Four Strategy Tips In The Age Of The Customer
I just concluded six months of research looking at how firms plan strategy in the age of the customer. Perhaps unsurprisingly, I concluded that companies that fail to adapt to increasingly powerful customers, and disruptive competition, will not simply face near-term disruption — they risk their long-term viability.
I also found evidence of firms making changes in how they plan business strategy. High-performing companies look at strategic planning as a continuous process with a focus on customer value and loyalty.
In my latest report on strategy, I identify new responsibilities for CIOs, CMOs, and business-unit leaders in strategic planning. The report focuses on three ways CIOs and CMOs must step up and serve as a shaper of customer-obsessed business strategy that generates greater loyalty and drives better performance.
To succeed in the future, CIOs need to collaborate effectively with peers across the C-suite, especially the CMO and business-unit leaders, to build strategies and a shared business technology agenda, focused on customer outcomes.
Here are four tips from the research:
1. It's time to separate strategic planning from the annual budget cycle. Annual strategic plans hold firms back from quickly reacting to fast-evolving markets. While strategies must be funded, continuous test-and-learn approaches will more quickly reveal opportunities and weaknesses.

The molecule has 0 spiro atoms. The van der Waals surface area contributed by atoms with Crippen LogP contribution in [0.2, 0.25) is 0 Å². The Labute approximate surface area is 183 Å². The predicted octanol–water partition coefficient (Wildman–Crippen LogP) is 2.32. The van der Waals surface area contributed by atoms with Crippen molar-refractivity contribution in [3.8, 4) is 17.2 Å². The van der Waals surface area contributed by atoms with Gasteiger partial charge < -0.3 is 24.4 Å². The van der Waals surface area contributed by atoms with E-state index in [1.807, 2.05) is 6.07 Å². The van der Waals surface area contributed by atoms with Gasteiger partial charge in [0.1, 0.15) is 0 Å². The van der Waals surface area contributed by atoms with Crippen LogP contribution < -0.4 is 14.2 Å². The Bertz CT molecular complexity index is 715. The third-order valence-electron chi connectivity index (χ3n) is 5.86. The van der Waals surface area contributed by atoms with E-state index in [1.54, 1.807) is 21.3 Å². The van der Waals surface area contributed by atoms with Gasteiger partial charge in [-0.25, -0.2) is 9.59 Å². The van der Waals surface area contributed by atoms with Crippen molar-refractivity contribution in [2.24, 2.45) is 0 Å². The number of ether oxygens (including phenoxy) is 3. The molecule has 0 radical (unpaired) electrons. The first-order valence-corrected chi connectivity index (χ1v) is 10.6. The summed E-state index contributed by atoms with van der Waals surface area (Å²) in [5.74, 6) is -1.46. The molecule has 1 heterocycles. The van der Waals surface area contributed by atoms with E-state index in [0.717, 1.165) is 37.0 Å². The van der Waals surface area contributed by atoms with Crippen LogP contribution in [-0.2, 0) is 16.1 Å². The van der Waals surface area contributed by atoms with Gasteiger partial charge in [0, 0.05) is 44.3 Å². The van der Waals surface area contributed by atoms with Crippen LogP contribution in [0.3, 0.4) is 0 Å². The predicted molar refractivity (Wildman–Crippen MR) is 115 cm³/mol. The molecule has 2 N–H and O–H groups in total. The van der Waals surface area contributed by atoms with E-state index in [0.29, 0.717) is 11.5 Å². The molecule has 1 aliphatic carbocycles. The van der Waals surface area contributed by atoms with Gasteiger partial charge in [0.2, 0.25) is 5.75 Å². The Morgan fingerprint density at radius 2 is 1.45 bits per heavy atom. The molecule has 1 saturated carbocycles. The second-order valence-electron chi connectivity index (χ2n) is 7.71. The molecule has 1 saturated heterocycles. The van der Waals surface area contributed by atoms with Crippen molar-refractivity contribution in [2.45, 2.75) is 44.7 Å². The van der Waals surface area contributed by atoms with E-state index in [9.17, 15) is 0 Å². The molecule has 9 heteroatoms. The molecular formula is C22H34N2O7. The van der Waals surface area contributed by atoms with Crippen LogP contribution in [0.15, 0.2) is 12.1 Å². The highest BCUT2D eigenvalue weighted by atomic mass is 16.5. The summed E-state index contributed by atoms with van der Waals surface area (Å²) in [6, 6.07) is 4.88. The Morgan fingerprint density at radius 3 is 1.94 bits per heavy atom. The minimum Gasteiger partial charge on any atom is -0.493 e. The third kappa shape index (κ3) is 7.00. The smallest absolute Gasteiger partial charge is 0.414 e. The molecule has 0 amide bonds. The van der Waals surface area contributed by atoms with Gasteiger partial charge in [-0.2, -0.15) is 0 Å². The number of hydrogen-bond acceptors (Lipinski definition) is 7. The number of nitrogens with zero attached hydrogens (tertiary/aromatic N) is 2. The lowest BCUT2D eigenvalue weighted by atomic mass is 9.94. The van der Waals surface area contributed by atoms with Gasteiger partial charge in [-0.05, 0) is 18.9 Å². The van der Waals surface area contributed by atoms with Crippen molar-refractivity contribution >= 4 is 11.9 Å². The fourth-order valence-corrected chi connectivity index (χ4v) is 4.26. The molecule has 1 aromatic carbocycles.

2. In the age of the customer, the CMO must help executives get inside the mind of the customer. Strategies that improve the value the customer perceives from the brand relationship will win. We must map strategy to the customer journey — present and future — to win in the age of the customer.
3. Meanwhile, technology is changing too fast for executives to keep up. CIOs must help shape strategy by revealing what's possible today and into the future; they must show how technology will become a source of customer value and help executives prepare for the future.
4. To make effective strategy choices, business-unit leaders need to understand both their customer and how technology creates value. Only by partnering with the CMO and CIO and embracing a continuous strategic planning process will business leaders win in the age of the customer.
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